Dezeen Magazine

Mac Collins sitting on a chair

"I'd like to think I'm having success regardless of my skin colour" says Mac Collins

Nottingham-based designer Mac Collins recently won the Emerging Designer Medal at the London Design Medal awards. In an exclusive interview, he tells Dezeen how he doesn't want to be pigeonholed as a "Black designer".

The 26-year-old furniture maker, who graduated from Northumbria University three years ago, is one of a small number of Black designers working in the UK.

He told Dezeen that work by Black designers is rarely covered in university courses.

"I didn't really know of any Black designers," said Collins. "They weren't put to you by your college or university. And if it's not within the curriculum, you don't just naturally come across it."

Mac Collins' Iklwa chair
Above: Mac Collins. Top: his afrofuturist Iklawa chair

Instead, Collins looked to the American civil rights movement and artists operating at that time for motivation. His dissertation explored the roles and responsibilities of the Black Arts Movement in the 1960s and 1970s.

This led him to Afrofuturism – the reimagining of the Black experience using science fiction and fantasy – and his breakthrough Afrofuturism-informed chair.

Made from ash and oak wood, the chair went into production with British furniture producer Benchmark in 2020. Its throne-like shape is designed to empower its sitters.

"It's about being imaginative about the future"

Although Collins "genuinely was not aware of the film", the chair's launch coincided with the release of Black Panther, which brought the term Afrofuturism into public consciousness.

"I thought, 'we've got this chair – would it work to elevate the person within it?'" Collins remembered.

"It's being imaginative about the future in a way that presents Black people in a light that we particularly hadn't been presented before," he added.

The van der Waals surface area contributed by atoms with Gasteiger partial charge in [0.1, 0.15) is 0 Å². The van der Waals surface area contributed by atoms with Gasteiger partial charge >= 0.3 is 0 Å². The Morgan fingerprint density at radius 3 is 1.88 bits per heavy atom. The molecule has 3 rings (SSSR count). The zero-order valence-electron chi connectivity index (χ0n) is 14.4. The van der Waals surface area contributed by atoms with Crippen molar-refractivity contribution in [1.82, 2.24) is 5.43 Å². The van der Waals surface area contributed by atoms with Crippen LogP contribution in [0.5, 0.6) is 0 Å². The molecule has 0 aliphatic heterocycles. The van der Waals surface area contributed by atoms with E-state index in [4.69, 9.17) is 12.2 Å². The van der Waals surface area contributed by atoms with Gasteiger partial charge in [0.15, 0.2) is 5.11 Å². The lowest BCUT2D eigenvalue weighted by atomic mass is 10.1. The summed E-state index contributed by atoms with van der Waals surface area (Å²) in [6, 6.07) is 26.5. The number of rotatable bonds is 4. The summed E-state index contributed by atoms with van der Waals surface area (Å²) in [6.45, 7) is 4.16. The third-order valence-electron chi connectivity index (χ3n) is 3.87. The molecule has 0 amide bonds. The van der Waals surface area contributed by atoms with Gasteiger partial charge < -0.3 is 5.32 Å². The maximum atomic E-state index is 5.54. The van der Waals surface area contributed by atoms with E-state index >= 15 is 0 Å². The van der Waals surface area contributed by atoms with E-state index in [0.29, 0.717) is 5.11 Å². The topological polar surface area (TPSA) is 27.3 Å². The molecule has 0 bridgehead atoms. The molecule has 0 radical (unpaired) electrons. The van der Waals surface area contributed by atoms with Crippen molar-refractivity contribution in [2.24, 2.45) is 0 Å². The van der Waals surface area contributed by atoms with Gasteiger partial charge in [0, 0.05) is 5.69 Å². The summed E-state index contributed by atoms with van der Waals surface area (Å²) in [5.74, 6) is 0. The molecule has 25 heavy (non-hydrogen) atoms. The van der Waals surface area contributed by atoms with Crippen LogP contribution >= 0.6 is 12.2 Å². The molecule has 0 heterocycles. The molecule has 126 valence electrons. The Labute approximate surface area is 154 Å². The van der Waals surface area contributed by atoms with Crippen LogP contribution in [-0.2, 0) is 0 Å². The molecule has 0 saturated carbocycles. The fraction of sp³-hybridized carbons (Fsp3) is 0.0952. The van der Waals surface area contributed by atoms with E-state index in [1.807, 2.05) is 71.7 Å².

Collins often draws on his own personal history for his furniture. Born and raised in Nottingham with six sisters, he grew up listening to his grandma's stories about her experience living in the Caribbean and migrating to the UK as part of the Windrush generation.

"My grandma has all these really funny, really interesting stories from what she saw," he said. "I feel like sometimes these things [his designs] are a way to feel like I can connect back to these stories."

"I don't want to be pigeon-holed"

However, Collins doesn't want his heritage to define his work. He was produced work for a range of brands, including a homeware range for Finnish design brand Vaarnii.

"I'm quite keen to put across that I am working on projects that represent my heritage," he said.

"But at the same time, I'm also working on projects that do not do that: I can do both of these things and I don't want to be pigeonholed into a position where people then want to get me involved in a project because it fits a narrative."

A wooden bowl by Mac Collins
Collins' bowl collection for Vaarnii

According to research by Ethiopian American industrial designer Jomo Tariku, just 0.32 per cent of the furniture produced by leading brands is created by Black designers.

Collins is aware of his position as a visible Black designer, but is also concerned about tokenism.

"People have reached out to me for certain things, I imagine because it's convenient to present me in that position for the narrative that they want to push" he said.

"I'd like to think I'm having success regardless of my skin colour."

"To exhibit at the Design Museum is huge"

Collins recently won the Emerging Designer Medal at this year's London Design Medal awards, which recognises an impact made on the design scene within five of graduation.

He also designed a chair for an exhibition at the Design Museum by Wallpaper* and the American Hardwood Export Council (AHEC)'s Discovered, proved to be a form of escapism or a "liberating project".

Mac Collins' Concur chair and side table
Collins' Concur chair and table, which was shown at the Design Museum

"To step out of the pandemic world and to work on a project that was kind of open to your interpretation was really great," he explained.

The designer particularly enjoyed exploring how to work with cherry timber – a material which he hadn't worked with before.

Aside from playing with materials, the exhibition marked a pivotal moment in Collins' career.

"To exhibit at the Design Museum is huge," he says. "That's a massive thing for me to be able to say, even if I sack off design tomorrow."